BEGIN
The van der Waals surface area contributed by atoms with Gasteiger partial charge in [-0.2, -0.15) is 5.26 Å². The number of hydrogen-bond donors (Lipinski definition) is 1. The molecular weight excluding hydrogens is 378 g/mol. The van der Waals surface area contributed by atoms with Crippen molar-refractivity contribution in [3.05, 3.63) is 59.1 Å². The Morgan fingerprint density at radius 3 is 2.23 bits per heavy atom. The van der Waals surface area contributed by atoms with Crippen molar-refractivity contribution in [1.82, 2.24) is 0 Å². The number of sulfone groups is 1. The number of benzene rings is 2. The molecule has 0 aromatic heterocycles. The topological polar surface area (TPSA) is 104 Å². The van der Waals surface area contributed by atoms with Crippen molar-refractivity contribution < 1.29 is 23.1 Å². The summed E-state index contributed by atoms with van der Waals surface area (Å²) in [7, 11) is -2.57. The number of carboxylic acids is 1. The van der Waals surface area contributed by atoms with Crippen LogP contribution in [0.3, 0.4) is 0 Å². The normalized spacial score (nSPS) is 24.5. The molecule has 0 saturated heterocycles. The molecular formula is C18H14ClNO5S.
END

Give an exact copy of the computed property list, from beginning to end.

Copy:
The van der Waals surface area contributed by atoms with Gasteiger partial charge in [-0.2, -0.15) is 5.26 Å². The number of hydrogen-bond donors (Lipinski definition) is 1. The molecular weight excluding hydrogens is 378 g/mol. The van der Waals surface area contributed by atoms with Crippen molar-refractivity contribution in [3.05, 3.63) is 59.1 Å². The Morgan fingerprint density at radius 3 is 2.23 bits per heavy atom. The van der Waals surface area contributed by atoms with Crippen molar-refractivity contribution in [1.82, 2.24) is 0 Å². The number of sulfone groups is 1. The number of benzene rings is 2. The molecule has 0 aromatic heterocycles. The topological polar surface area (TPSA) is 104 Å². The van der Waals surface area contributed by atoms with Crippen molar-refractivity contribution < 1.29 is 23.1 Å². The summed E-state index contributed by atoms with van der Waals surface area (Å²) in [7, 11) is -2.57. The number of carboxylic acids is 1. The van der Waals surface area contributed by atoms with Crippen LogP contribution in [0.3, 0.4) is 0 Å². The normalized spacial score (nSPS) is 24.5. The molecule has 0 saturated heterocycles. The molecular formula is C18H14ClNO5S.